Had Henry VI been of the same ilk as his father then it is likely that these ambitions would have got absolutely nowhere, but as it was Henry VI was mentally ill, his government dominated by his wife Margaret of Anjou and his Beaufort cousins and generally unpopular as it presided over defeat in the final phase of the Hundred Years War. Thus began the Wars of the Roses as Richard Plantagenet pressed his claims first to be included in the government of Henry VI and later to take the throne for himself . He was however eventually defeated and killed at the battle of Wakefield in 1460.

Richard had taken as his wife Cecily Neville daughter of Ralph Neville the Earl of Westmoreland, and the marriage proved reasonably productive. In addition to the four sons shown below, there were also a number of sons who did not survive infancy, namely; Henry (born 10 Feb 1441), William (born 7 Jul 1447), John (born 7 Nov 1448) and finally Thomas (born about 1451).

Of the four sons who survived into adulthood;

Regarding the daughters of Richard and Cecily, there was a Joan (born 1438) and an Ursula (born 1454) who both died young. Of the three surviving daughters, there was;

The Last Generation of York

Edward IV married Elizabeth Woodville daughter of Richard Woodville much to the annoyance of his mother and almost everybody else.

Of their sons, the eldest Edward was briefly recognised as king Edward V between the 9th April and the 25th June 1483, before being deposed by his uncle Richard. Both Edward and his younger brother Richard, Duke of York were imprisoned by Richard III and were most likely both killed on Richard's orders sometime in the late summer of 1483.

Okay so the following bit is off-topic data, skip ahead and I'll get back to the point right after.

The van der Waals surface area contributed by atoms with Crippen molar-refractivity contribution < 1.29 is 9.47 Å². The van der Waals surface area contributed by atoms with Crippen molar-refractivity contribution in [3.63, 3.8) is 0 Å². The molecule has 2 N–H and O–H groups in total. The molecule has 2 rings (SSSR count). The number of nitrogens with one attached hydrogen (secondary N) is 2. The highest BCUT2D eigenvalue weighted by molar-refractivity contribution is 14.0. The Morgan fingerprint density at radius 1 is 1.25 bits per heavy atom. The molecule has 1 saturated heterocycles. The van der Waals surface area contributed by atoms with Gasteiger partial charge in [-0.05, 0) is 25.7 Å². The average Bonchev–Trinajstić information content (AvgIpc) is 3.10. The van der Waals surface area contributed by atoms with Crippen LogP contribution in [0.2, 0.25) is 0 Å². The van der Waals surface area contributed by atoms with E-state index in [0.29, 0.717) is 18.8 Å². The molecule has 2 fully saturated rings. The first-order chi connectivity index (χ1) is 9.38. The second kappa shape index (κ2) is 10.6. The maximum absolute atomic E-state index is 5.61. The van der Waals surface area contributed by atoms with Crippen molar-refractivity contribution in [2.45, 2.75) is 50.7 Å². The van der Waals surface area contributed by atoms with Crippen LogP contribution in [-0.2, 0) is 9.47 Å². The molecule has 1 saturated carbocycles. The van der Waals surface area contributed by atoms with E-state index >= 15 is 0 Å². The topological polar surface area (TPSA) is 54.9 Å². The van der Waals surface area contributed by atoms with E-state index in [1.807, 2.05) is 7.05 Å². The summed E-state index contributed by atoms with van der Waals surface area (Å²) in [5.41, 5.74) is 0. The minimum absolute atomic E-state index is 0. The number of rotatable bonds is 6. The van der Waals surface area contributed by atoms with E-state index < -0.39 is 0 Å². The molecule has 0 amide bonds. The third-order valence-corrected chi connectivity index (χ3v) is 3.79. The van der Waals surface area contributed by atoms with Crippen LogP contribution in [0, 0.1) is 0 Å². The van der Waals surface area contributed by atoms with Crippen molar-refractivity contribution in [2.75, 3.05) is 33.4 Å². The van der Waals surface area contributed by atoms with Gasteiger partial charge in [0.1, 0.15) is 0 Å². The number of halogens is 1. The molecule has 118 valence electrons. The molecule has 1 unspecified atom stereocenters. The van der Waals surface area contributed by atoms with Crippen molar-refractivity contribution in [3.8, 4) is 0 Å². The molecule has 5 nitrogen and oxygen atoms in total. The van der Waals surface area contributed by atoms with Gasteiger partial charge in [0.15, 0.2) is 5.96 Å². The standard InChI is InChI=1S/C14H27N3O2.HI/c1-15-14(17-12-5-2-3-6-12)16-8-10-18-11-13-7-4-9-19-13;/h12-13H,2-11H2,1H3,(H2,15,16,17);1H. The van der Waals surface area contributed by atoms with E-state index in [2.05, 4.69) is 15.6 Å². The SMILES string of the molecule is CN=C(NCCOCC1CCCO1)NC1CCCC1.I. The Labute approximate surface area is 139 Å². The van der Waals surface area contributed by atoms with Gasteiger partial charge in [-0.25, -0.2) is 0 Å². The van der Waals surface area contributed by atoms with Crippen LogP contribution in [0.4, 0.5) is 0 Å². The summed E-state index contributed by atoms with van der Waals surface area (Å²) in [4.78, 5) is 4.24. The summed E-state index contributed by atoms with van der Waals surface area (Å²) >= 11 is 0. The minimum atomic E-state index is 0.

Of his daughters, the eldest Elizabeth of York eventually married the Lancastrian claimant Henry VII, successor to Richard III, thus uniting the Houses of Lancaster and York. The younger daughters were all married off by Henry to Tudor loyalists (or at least those he hoped would be loyal);

The exceptions were Bridget Plantagenet (1480-1517) who became a nun and Mary (born 1467) and Margaret (born 1472) who died in infancy.

Both George and Richard followed their father's example and married Nevilles, being respectively Isabelle and Anne both daughters and co-heiresses of Richard Neville, Earl of Warwick and son of the aforementioned Ralph Neville.

As far as George's offspring are concerned; Edward, Earl of Warwick spent most of his life in prison and was executed for treason by Henry VII in 1499. His sister Margaret fell foul of the wrath of Henry VIII and was herself executed for treason in 1541.

Richard and his wife Anne Neville had but one child Edward of Middleham who died of natural causes on the 9th April 1484.


  • Burkes Peerage Vol 11 1851 Reproduced at http://www.maximiliangenealogy.co.uk/burke2/Burkeindex.htm
  • Royal Genealogy information held at University of Hull see
  • RoyaList Online at http://www.royalist.info/royalist/index.html